Facing DUI Charges in Lexington, Kentucky?
It’s not uncommon for a driver to be intoxicated. When this happens, the driver risks getting into an accident and/or being pulled over by law enforcement. A driver is legally presumed to be impaired if his or her blood alcohol content (BAC) is 0.08% or higher, though there are exceptions. Those driving commercial vehicles can be charged if their BAC is 0.04% or higher; and if a driver under the legal drinking of age of 21 has a BAC limit of 0.02% or higher, he or she can be charged with DUI. If you live in Fayette County, Kentucky, or the surrounding area and are facing DUI charges, we may be able to help.
Kentucky’s DUI law covers more than alcohol. If a driver operates a motor vehicle while under the influence of any substance or combination of substances which impairs one’s driving ability, he or she faces criminal charges. That substance can be an over-the-counter, prescription or illegal drug. Unlike alcohol, there is no equivalent to a BAC when it comes to impairment due to drugs, so an arrest based on impairment due to drugs is in the discretion of the officer.
If a police officer believes you are driving while impaired and pulls you over, you may be asked to take sobriety, Breathalyzer, blood or urine tests. Under the law, since you are driving on a public road you are deemed to have given your permission to be subjected to these tests. Failure to do so will result in a revoked license; that failure can be used as evidence at trial and if convicted you could be subject to double the mandatory jail sentence on a 2nd or greater offense, and wouldn’t be eligible for a hardship license (Though these are uncommon in many counties anyway).
- First offense – A fine of $200 to $500 or imprisonment for 48 hours to 30 days, or both; you could ask the judge to enter a community labor program for at least 48 hours but not more than thirty 30 days in lieu of fine or imprisonment, or both; and a license suspension of 30 to 120 days through an administrative law process.
- Second offense (within ten years) – A fine of $350 to $500; imprisonment in the county jail for seven days to six months, if an aggravating circumstance is present, the mandatory minimum term for imprisonment would be 14 days; a possible sentence to community labor for ten days to six months; license suspended for 12 to 18 months.
- Third offense (within five years) – A fine of $500 to $1,000; imprisonment in the county jail for 30 days to 12 months; possible sentence to community labor for 10 days to 12 months; if an aggravating circumstance is present, the mandatory minimum term for imprisonment would be 60 days, which can’t be suspended, probated, conditionally discharged or subject to early release; license suspension for 24 to 36 months.
- Fourth or subsequent offense (within five years) Class D felony – If any aggravating circumstance is present, the mandatory minimum imprisonment would be 240 days and this term can’t be suspended, probated, conditionally discharged, or subject to a form of early release. Your driver’s license could be suspended for 60 months.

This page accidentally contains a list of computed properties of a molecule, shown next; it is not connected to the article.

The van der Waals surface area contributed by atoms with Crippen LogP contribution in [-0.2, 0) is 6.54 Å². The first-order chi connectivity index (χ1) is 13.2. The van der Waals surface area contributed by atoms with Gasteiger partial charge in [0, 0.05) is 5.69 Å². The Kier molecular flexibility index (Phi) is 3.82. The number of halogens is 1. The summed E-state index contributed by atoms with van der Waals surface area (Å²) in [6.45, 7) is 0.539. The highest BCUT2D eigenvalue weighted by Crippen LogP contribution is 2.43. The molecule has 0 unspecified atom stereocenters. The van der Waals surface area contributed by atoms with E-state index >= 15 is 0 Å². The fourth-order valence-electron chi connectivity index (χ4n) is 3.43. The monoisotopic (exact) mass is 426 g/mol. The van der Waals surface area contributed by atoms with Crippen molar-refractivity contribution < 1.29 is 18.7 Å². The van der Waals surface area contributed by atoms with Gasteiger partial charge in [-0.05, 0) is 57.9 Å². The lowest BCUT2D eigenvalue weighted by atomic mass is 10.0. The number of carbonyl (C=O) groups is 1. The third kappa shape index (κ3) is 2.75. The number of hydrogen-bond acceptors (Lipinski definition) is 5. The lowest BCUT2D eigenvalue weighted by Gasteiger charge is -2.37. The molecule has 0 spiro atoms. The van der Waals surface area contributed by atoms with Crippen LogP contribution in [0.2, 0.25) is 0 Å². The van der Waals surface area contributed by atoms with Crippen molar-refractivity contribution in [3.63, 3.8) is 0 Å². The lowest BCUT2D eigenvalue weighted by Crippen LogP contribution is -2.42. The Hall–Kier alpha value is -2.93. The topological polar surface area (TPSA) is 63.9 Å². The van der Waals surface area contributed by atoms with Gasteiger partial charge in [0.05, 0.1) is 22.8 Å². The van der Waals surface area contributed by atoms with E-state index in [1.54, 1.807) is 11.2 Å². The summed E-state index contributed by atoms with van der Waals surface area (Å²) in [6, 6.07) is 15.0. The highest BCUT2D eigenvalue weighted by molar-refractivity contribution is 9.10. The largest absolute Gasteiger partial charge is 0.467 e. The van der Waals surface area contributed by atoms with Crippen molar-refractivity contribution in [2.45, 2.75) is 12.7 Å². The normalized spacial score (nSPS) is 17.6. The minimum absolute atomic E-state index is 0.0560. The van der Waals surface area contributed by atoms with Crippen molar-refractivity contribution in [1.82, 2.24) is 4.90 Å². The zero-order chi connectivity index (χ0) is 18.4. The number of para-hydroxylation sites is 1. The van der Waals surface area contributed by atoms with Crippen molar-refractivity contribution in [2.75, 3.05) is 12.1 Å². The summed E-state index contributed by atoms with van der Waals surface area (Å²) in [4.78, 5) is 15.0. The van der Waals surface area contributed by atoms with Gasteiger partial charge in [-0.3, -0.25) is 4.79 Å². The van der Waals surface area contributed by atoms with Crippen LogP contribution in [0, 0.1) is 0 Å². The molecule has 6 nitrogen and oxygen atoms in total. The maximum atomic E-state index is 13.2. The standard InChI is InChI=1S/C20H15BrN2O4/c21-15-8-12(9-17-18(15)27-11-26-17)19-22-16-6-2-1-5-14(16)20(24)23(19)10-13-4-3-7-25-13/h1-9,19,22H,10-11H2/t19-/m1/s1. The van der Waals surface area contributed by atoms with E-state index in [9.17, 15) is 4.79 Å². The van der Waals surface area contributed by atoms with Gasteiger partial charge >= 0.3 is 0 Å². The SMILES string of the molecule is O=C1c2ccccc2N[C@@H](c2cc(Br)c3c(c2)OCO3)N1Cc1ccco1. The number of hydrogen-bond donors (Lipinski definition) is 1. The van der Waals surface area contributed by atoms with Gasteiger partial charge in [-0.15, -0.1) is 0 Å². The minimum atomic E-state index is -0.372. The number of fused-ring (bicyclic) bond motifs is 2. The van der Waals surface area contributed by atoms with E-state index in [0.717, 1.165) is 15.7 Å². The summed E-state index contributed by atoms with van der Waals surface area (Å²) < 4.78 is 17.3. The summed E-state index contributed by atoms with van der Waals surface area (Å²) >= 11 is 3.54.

These are some of the things considered to be aggravating circumstances:
- A BAC of .15 or above on any admissible breath (i.e. Intoxilyzer) or blood test
- Driving more than 30 miles per hour above the speed limit
- Driving the wrong way on a limited access highway
- Causing an accident resulting in a death or serious physical injury
- Refusing to submit to any test or tests requested by an officer
- Having a passenger under the age of 12 years old in the vehicle.
A DUI conviction can impact you in many ways, long after your sentence has been served:
- Because of a revoked or suspended license, you may be unable to get to work and earn an income.
- After a DUI conviction, a commercial driver’s license can be suspended, putting a stop to your employment.
- A job application may ask if you’ve been convicted of a crime. If you don’t tell the truth and the potential employer does a background check, you may not get hired.
- Colleges perform background checks and may bar you from admission.
- It may prevent you from enlisting in the military. If you are currently in the military, you may be subject to administrative or punitive actions.
- You may be dropped by your auto insurance carrier or face much higher premiums.
- If you’re involved in a child custody dispute, a DUI conviction may be held against you.
There are many factual and legal issues in a DUI case. Just because you’ve been arrested doesn’t mean you will be convicted. The prosecution has the burden of proof. The issue is whether the prosecution can prove you drove under the influence.
If you’ve been charged with DUI, contact our office as soon as possible so we can talk about the situation, your rights and the best ways to protect those rights, your liberty and your ability to support your family. If you live in Fayette County, Kentucky, or the surrounding area, call Carman & Fullerton at 859-971-0060 or fill out this contact form. Your future and the future of your family is at stake, so contact us today.